United Utilities 351 390 11.0%
Wessex* 384 384 0.0%
Yorkshire 312 317 1.6%
Water-only companies
Bournemouth & W Hants 125 141 12.8%
Bristol 148 187 26.4%
Cambridge 114 137 20.2%
Dee Valley 121 127 5.2%
Essex & Suffolk 158 177 12.1%
Folkestone & Dover 168 205 21.6%
Hartlepool 120 131 9.7%
Portsmouth 88 94 7.1%
South East 160 192 20.2%
South Staffs 115 128 11.2%
Sutton & E Surrey 153 193 25.8%
Tendring Hundred 162 185 14.1%
Three Valleys 149 167 11.5%

*Weighted average of water and sewerage bills
All figures exclude inflation

BBC News website readers have been sending their reaction to the price rises:

That's what private companies do best. They put their shareholders before their customers and we all sit here and take it on the chin. Very British, a profiteers paradise. No doubt they will see record profits again as well as soaring shareholder dividends over the coming financial year. They all make enough profit now to start work on these problems immediately. I am not a Labourite by any stretch of the imagination but water should be a basic right for all of us and we should bring it back into public ownership and create some nationwide planning on the issues of supply and waste.
Terry, Lingfield, Surrey

Anyone else remember when privatisation was supposed to reduce utility bills? Instead it's led to some naked profiteering and market manipulation, particularly in the rail, power & water sectors.
Bob Frigo, Bristol

We want to continue to receive a safe reliable water supply do we? Shame we're not really getting that now. I'd like to be charged less for my water each year for a change and see these private companies that provide us with essential services become non-profit making organisations with the high paid executives etc being held accountable if they fail to do their duty. Too much to ask? Privatisation was supposed to drive down prices and increase standards by introducing competition - neither of these things are really happening.
Pip, Corby

Cut the dividends. This is a service industry NOT an investment bank.
Tom Handley, Birmingham

All bills are rising above inflation, and yet salaries are lucky if they hit inflation - all this is going to do is make more people homeless and cost the government more money, stretching the people who are already paying for everyone else.
Amanda Noad, Bath

It used to be the norm that companies looked at their margin and decided how much to re-invest and how much to take as profit. Utility companies just take profit and pass on the cost of re-investment to their customers. How much longer is this do-nothing government going to wait before acting against these greedy fuel, power and utility companies?
Terry Marriott, Waterlooville, Hampshire

The privatised utility companies should obtain investment money from their own shareholders as they will reap the dividend benefit, NOT their customers!
Lawrence Kenny, Poole, Dorset

Whilst I understand all the points mentioned as reasons to increase bills, the fact is that shareholders in these privatised firms and the directors are awarding themselves huge dividends and bonuses which are all paid for by us. If a small portion of that money had been put back into maintaining the infrastructure then the rises would be unnecessary. In any other business replacing ageing equipment and maintaining networks is a necessary cost. I think Ofwat should hand each company a copy of 'running a business for dummies' - they clearly need it.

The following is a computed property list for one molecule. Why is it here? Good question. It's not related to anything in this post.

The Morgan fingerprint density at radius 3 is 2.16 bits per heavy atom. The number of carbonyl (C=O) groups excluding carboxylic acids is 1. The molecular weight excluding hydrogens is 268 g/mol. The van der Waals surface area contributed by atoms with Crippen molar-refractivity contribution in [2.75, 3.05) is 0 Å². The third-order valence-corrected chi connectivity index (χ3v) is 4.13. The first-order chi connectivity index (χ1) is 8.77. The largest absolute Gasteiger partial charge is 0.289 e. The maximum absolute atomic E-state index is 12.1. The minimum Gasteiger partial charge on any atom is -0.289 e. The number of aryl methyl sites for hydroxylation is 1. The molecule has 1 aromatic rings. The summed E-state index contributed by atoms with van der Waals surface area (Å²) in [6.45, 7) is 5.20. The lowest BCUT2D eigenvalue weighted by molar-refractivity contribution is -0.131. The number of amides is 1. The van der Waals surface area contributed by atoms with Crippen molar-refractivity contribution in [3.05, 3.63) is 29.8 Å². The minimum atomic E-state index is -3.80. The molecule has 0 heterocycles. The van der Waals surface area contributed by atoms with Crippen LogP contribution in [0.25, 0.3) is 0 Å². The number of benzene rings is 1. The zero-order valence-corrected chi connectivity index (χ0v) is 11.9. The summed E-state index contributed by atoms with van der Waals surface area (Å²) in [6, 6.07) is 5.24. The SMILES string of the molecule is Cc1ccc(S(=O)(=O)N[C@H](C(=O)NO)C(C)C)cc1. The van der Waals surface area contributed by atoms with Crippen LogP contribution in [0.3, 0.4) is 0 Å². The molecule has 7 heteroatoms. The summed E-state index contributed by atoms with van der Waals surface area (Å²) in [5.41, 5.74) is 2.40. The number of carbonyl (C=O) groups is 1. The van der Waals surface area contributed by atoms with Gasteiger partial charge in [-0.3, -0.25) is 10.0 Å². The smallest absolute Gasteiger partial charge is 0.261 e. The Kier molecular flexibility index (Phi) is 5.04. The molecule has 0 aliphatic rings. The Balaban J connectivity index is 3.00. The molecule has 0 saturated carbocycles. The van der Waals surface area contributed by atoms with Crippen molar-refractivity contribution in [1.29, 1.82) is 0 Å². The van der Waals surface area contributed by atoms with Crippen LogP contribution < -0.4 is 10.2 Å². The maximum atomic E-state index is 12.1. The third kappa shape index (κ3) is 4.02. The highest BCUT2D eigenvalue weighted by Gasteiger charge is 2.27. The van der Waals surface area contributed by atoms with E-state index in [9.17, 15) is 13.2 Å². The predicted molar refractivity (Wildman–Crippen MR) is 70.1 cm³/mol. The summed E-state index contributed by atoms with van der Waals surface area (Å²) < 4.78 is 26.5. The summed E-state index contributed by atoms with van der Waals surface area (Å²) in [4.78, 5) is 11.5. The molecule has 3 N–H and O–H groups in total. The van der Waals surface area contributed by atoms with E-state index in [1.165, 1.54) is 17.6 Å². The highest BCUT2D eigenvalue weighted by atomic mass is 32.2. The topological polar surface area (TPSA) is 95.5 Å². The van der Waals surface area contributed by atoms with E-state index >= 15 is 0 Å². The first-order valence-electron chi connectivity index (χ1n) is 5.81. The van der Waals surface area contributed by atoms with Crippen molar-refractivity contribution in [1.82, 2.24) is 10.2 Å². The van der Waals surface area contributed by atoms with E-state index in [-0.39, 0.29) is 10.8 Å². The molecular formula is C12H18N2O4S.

Adrian Whitehurst, Congleton, Cheshire

It comes as no surprise to me that Thames Water propose the biggest, above inflation rises of the water businesses. Last time we had a "drought" they imposed hosepipe bans and were fined by OFWAT for missing various maintenance targets yet still announced record profits. Their shareholders will be laughing all the way to the bank! Such organisations should not be running our essential services.
Mark McClemont, Reading

It seems to me the water companies are jumping on the bandwagon of other utility firms by hiking up prices to whatever they like, without any consideration to the customer. I would also add that the lack of competion of water companies to the customer makes the situation unfair in choosing an alternative.
Phil Haslem, Liverpool

I'm single and on a water meter with Thames Water. I don't use a garden hose and don't wash my car at home but my yearly bill is over 400. Either Thames is expensive, or I have a leak! Or perhaps I'm subsidising all those families who are not on water meters? Makes you think....
Andy Evan, Oxfordshire

I am angry at OFWAT. They are certainly not protecting the consumer. And if the water companies do not keep their pledges to protect the infrastructure - do we get a rebate? I bet not. Same old excuses for putting the bills up. Same old rubbish from the so-called regulator. Some old punishment for the customer.
Diane Hain, Bath

Just can't believe that another utility can go up above inflation - how do they think that most of us can afford all the rises? There is no way our salaries are going to rise to keep up with all the constant price rises, in the current climate we are lucky if we will have jobs! Soon it will be only the rich who can afford to live in England!
Sharon, Bicester, Oxfordshire

Dwr Cymru (Welsh Water) are to be congratulated on not jumping on the bandwagon with their "at inflation only" price rise.
Yachydda, Wrexham, Wales